New analysis of over 8 million invoices sent to the top 100 construction firms in the UK reveals that 10 percent are routinely being rejected, resulting in serious payment delays which are hindering the financial recovery of construction product and service suppliers across the sector.

The research by Causeway Technologies looked at a sample of 8,052,300 invoices sent by suppliers to main contractors last year. More than 810,000 were rejected for not meeting the rules of the receiving business.

The top five reasons for rejection were:

  1. The purchase order number on the invoice sent by the supplier wasn’t a valid open purchase order from the receiver (their customer)
  2. The value on the invoice sent by the supplier exceeded the value on the purchase order or receipted value of goods against that order
  3. The total value or total tax submitted in the invoice didn’t match the sum of the line items on the invoice
  4. The customer’s company name on the invoice was incorrect
  5. A product code on the invoice didn’t match a product code in the catalogue held for that supplier

    Becci-Missing-Data-HeadshotRebecca Sperti, Customer Relationship Director at Causeway, says:

    “Ten percent of all invoices are automatically rejected and get sent back to suppliers simply because they don’t meet the customer’s rules. It might sound like a small percentage, but if you consider there will be about 40 million invoices sent each year to the top 100 contractors alone, we’re talking about tens of millions of invoices across the industry, so it’s a huge number.

    “Cashflow and business resilience is being impacted every time someone keys in incorrect data or forgets an essential bit of information. This hits SME suppliers particularly hard, especially when processes for managing payments is historically manual. This can often result in significant delays for suppliers whilst they wait days for someone to check and then reject their invoice.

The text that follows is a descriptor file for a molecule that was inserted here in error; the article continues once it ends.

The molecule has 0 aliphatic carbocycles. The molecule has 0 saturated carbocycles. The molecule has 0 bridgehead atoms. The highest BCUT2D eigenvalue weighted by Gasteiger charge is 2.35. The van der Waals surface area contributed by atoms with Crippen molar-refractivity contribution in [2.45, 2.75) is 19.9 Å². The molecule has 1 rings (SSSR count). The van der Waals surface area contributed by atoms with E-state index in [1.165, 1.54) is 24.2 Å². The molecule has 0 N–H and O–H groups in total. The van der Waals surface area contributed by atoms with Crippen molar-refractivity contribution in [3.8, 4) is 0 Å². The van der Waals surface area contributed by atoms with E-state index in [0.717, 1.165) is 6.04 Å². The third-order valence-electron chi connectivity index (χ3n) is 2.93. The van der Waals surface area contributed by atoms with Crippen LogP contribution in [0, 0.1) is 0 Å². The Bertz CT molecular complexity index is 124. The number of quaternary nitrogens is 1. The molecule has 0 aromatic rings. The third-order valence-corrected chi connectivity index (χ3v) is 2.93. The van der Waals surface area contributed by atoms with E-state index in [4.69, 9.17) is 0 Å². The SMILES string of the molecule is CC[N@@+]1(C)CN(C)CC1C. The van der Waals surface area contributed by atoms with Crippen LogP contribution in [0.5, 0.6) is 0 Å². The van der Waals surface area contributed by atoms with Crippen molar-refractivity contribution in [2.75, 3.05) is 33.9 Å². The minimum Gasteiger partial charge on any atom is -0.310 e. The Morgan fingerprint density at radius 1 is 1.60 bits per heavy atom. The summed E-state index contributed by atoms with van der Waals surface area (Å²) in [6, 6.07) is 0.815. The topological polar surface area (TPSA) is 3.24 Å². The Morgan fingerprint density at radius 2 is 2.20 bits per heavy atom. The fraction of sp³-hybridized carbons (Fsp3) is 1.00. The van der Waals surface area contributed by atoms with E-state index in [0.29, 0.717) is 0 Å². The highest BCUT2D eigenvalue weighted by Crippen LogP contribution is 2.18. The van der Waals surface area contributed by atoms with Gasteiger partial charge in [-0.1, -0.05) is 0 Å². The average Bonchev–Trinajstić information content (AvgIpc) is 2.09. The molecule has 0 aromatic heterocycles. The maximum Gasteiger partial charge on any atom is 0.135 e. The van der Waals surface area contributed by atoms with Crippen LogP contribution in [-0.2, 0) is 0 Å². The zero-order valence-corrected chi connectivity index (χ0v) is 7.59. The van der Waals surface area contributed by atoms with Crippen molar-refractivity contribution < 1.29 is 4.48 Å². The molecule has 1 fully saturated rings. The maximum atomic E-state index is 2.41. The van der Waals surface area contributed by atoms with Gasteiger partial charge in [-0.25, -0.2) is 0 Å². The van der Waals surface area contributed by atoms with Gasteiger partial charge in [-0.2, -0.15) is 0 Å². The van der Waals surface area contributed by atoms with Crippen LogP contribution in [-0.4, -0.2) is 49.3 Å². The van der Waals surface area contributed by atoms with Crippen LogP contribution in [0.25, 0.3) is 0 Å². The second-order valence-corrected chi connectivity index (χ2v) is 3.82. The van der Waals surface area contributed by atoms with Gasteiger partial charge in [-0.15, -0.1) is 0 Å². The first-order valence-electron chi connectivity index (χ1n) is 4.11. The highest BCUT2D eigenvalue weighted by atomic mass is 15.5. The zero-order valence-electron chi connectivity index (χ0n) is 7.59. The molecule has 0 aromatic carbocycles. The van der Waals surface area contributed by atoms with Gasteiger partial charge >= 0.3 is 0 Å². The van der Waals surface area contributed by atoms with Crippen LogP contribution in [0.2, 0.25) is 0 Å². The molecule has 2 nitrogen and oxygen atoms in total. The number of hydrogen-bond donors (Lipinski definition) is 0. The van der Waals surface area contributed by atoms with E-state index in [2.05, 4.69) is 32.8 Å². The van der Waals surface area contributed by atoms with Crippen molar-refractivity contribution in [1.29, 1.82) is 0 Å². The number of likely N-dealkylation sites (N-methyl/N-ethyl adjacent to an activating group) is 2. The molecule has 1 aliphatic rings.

“With an increasing number of top contractors signing up to the Prompt Payment code, suppliers should start to see an increased effort in the processes designed to comply and ultimately pay to the terms agreed, but this won’t change the need for invoices to be submitted correctly and to the predefined business rules for submission”

    Currently, 20 percent of the top 100 construction firms use Causeway Tradex, a true e-invoicing solution, linking with more than 60,000 suppliers and creating the UK’s largest connected construction supply chain community. Causeway Tradex is designed to better help and serve the entire supply chain from invoice management through to invoice acceptance and submission, reducing the likelihood of delays in the payment process.

    As Rebecca Sperti adds:

    “To remain compliant with the Prompt Payment Code, firms must pay small suppliers within 30 days. Clearing this hurdle can be a tall order for firms still processing invoices by hand and it can take up to 25 days to clear an invoice even if all the data is correct. Add in an element of human error, and it’s no wonder why so many payments are delayed.

    “Electronic payment processing and a fully digital process is the best way to ensure speed, accuracy and operational efficiencies for both sides of the payment process. It is easy to blame one side, but if we continue to develop efficient methods and work towards a ‘right-first-time' approach, we can continue to strengthen supply chain relationships from both directions. Notably it is one of the simplest and fastest ways that the construction industry can support the financial strength and improvement of the supply chain in 2022.”

    Further information about Causeway’s electronic invoicing and transaction solutions is available at: 

    Read the Prompt Payment Code at: 

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